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Riding in a hot air balloon


Major league baseball and writing Fathers Playing Catch with Sons
Donald Hall Poet
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The three years that we were married in Ann Arbor, a number of things happened... sort of adventures.  Actually just before we were married I tried out for a major league baseball team, and that is ridiculous. I weighed 255 pounds at the time, and I was always a terrible athlete, but a literary agent of mine, who's a baseball fan, got the notion of suiting up a number of total amateurs and visiting spring training, at the very beginning of spring training, when things were pretty loose, and writing about it. So, I was the only... the only one who really did it much, I mean I was out there man. Jane and I - not Jane and I - Jane and I...sorry, sometimes I say Jane by mistake. Jane and I went down and I put on the uniform and went out and started doing laps with the players... the first moment of spring training for the major league baseball team - the Pittsburgh Pirates - and I did one lap, and then by the time - it was merely a lap around the base pass, rather short - by the time I got to second base the second time, two young catchers who are strong and hardy types, picked me up under the elbows and carried me the rest of the way.  And a tall black pitcher, said, 'Man, you out of shape', and that was Dock Ellis who was a famous pitcher at that time, and he and I became friends.  And I did batting practice which was called BP and I did infield practice. I was sort of trying out for second base because the throw to first base is short enough so I could almost make it.  And I once hit a ball out of the infield in batting practice - in general it was ludicrous and... and fun, it was enormous fun.  The entire team would gather to see me take batting practice because it was a comedy hit of the sensation.  And I wrote about it - an essay called Fathers Playing Catch with Sons - where I remembered my father who played baseball better than I did, and his involvement with baseball, and mine, and all sorts of things... more memoir which I've done so much of.  And it was published in Playboy as a matter of fact.  And then later it was the title essay of a collection of sports essays of mine - Fathers Playing Catch with Sons - but it was great fun and I got to know ball players and then later wrote a book about Dock Ellis, so I got to hang around the major leagues more. The only way I could make the major leagues was to write about it obviously.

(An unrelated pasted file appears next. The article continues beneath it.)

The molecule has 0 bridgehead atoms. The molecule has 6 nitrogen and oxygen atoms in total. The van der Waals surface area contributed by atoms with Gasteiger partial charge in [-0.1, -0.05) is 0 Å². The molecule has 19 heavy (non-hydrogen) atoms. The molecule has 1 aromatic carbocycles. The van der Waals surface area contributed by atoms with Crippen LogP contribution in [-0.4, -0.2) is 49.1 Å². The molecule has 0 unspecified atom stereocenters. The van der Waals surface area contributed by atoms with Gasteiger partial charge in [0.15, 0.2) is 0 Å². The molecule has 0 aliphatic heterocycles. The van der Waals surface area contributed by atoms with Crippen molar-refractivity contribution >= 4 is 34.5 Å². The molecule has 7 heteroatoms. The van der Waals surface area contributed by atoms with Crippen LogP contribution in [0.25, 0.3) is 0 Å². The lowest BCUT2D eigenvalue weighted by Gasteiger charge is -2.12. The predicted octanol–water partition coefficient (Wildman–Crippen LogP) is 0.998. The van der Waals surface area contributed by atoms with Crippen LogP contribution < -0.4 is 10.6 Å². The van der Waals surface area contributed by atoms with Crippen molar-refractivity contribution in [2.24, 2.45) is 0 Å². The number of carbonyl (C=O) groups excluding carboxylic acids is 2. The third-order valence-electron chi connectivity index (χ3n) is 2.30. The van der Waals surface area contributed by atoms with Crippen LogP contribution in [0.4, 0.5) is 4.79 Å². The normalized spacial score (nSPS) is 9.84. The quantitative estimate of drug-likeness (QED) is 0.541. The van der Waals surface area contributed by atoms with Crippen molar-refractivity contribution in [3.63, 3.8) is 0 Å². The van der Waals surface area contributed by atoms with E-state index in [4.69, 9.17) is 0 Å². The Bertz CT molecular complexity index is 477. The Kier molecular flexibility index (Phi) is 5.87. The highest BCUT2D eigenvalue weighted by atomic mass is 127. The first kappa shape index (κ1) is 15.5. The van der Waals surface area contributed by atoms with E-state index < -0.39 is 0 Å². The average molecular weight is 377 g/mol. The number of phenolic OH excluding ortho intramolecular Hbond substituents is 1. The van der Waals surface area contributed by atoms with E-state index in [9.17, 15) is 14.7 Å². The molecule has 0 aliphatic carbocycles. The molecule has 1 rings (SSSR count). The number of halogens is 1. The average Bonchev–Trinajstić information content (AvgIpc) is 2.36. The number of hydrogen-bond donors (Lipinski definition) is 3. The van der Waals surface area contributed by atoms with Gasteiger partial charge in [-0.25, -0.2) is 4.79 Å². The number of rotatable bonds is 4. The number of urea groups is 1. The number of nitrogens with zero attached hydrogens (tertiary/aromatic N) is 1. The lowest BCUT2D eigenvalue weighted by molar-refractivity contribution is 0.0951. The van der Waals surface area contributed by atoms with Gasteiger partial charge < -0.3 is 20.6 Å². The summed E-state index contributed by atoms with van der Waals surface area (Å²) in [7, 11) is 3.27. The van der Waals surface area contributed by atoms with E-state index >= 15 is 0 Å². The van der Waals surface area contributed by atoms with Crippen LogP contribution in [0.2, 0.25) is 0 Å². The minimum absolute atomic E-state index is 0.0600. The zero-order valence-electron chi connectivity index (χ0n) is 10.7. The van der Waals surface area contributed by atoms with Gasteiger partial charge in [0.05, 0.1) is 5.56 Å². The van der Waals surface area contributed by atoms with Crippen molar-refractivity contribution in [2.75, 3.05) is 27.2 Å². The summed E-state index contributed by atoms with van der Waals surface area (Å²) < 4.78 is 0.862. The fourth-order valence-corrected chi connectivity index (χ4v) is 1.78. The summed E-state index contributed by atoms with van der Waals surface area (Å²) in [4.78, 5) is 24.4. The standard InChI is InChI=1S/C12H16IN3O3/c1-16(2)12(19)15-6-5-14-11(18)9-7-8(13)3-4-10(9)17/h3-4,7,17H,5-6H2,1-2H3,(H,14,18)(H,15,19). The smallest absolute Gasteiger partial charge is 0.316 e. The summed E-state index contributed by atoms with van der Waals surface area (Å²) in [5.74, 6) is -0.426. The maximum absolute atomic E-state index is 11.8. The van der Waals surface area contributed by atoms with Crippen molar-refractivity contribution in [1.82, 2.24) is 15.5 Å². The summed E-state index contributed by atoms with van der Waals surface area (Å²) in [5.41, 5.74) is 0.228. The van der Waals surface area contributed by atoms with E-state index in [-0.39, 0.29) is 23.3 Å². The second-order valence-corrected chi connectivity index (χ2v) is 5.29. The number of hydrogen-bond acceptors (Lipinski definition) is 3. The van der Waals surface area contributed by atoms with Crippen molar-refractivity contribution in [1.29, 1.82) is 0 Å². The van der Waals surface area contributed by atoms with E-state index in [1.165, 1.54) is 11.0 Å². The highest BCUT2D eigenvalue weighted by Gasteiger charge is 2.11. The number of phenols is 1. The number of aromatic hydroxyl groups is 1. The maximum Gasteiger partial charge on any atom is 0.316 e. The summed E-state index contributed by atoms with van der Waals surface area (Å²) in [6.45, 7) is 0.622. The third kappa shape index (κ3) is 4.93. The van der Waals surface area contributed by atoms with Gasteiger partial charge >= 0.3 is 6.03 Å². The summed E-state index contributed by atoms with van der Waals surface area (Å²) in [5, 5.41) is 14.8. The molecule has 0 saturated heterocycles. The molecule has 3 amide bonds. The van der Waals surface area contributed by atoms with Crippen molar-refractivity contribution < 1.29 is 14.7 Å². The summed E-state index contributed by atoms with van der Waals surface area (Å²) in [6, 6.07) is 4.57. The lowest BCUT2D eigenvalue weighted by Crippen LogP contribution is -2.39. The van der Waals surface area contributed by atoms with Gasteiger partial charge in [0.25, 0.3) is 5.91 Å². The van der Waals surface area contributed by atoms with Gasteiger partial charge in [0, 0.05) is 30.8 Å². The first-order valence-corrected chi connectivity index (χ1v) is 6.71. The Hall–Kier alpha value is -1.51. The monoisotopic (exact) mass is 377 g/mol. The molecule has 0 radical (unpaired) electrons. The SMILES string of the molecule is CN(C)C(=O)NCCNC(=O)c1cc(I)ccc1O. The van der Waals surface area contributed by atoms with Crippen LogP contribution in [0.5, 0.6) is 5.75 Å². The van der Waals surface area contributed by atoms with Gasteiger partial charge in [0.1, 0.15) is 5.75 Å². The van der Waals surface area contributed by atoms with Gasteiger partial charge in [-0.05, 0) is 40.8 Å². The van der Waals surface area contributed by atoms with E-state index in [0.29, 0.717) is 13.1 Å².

The 14th US Poet Laureate Donald Hall (1928-2018) was educated at Phillips Exeter Academy, then earned a bachelor's degree from Harvard in 1951 and a BLitt, from Oxford in 1953. He published many essays and anthologies of both poetry and prose including String too Short to be Saved: Recollections of Summers on a New England Farm, White Apples and the Taste of Stone, Without: Poems, and Ox-Cart Man, a children's book which won the Caldecott Medal. Hall was editor of the magazine Oxford Poetry, literary editor of Isis, editor of New Poems, and poetry editor of The Paris Review. He won many awards, including two Guggenheim Fellowships and a Robert Frost Medal. At the end of his first Oxford year, he also won the university's Newdigate Prize, awarded for his poem Exile.

Listeners: Kendel Currier

Kendel Currier started working for Donald Hall in August of 1994 as his correspondence typist. Later she took on his manuscript typing as well, and in October of 1998 moved 100 meters down the road from Donald and became his personal assistant, adding many various new tasks to her work. As well as working for Donald for the last 10 and-a-half years, Donald Hall and Kendel Currier share a set of great (or for Kendel great-great) grandparents, making them distant cousins and part of a similar New Hampshire heritage.

Tags: Ann Arbor, Pittsburgh Pirates, Fathers Playing Catch with Sons, Playboy, Dock Ellis

Duration: 2 minutes, 42 seconds

Date story recorded: January 2005

Date story went live: 24 January 2008